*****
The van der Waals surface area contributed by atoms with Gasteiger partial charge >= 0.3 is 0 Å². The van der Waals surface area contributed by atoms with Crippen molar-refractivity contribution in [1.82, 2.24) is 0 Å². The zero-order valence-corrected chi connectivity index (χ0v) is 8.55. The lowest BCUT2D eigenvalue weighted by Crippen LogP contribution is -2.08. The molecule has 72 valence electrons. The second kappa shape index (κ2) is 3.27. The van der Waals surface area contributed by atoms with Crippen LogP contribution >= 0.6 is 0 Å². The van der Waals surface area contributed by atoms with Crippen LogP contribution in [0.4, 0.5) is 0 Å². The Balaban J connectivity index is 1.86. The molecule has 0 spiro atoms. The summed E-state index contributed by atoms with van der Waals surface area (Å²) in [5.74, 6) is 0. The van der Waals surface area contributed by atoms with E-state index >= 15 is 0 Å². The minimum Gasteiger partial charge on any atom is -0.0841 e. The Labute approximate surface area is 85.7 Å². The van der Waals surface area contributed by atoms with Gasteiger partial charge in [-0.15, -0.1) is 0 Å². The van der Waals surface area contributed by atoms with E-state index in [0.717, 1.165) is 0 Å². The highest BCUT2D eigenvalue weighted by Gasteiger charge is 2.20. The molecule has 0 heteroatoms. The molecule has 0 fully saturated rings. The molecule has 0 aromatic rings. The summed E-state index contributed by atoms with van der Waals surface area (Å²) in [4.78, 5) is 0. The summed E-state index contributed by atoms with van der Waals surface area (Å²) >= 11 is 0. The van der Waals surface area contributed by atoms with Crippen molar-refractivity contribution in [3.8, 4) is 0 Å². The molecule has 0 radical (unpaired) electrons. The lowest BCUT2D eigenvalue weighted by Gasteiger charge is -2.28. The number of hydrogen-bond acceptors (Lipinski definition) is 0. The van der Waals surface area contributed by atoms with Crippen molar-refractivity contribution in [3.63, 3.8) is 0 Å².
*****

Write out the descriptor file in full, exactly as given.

The van der Waals surface area contributed by atoms with Gasteiger partial charge >= 0.3 is 0 Å². The van der Waals surface area contributed by atoms with Crippen molar-refractivity contribution in [1.82, 2.24) is 0 Å². The zero-order valence-corrected chi connectivity index (χ0v) is 8.55. The lowest BCUT2D eigenvalue weighted by Crippen LogP contribution is -2.08. The molecule has 72 valence electrons. The second kappa shape index (κ2) is 3.27. The van der Waals surface area contributed by atoms with Crippen LogP contribution >= 0.6 is 0 Å². The van der Waals surface area contributed by atoms with Crippen LogP contribution in [0.4, 0.5) is 0 Å². The Balaban J connectivity index is 1.86. The molecule has 0 spiro atoms. The summed E-state index contributed by atoms with van der Waals surface area (Å²) in [5.74, 6) is 0. The van der Waals surface area contributed by atoms with E-state index >= 15 is 0 Å². The minimum Gasteiger partial charge on any atom is -0.0841 e. The Labute approximate surface area is 85.7 Å². The van der Waals surface area contributed by atoms with Gasteiger partial charge in [-0.15, -0.1) is 0 Å². The van der Waals surface area contributed by atoms with E-state index in [0.717, 1.165) is 0 Å². The highest BCUT2D eigenvalue weighted by Gasteiger charge is 2.20. The molecule has 0 heteroatoms. The molecule has 0 fully saturated rings. The molecule has 0 aromatic rings. The summed E-state index contributed by atoms with van der Waals surface area (Å²) in [4.78, 5) is 0. The summed E-state index contributed by atoms with van der Waals surface area (Å²) >= 11 is 0. The van der Waals surface area contributed by atoms with Crippen molar-refractivity contribution in [3.8, 4) is 0 Å². The molecule has 0 radical (unpaired) electrons. The lowest BCUT2D eigenvalue weighted by Gasteiger charge is -2.28. The number of hydrogen-bond acceptors (Lipinski definition) is 0. The van der Waals surface area contributed by atoms with Crippen molar-refractivity contribution in [3.63, 3.8) is 0 Å².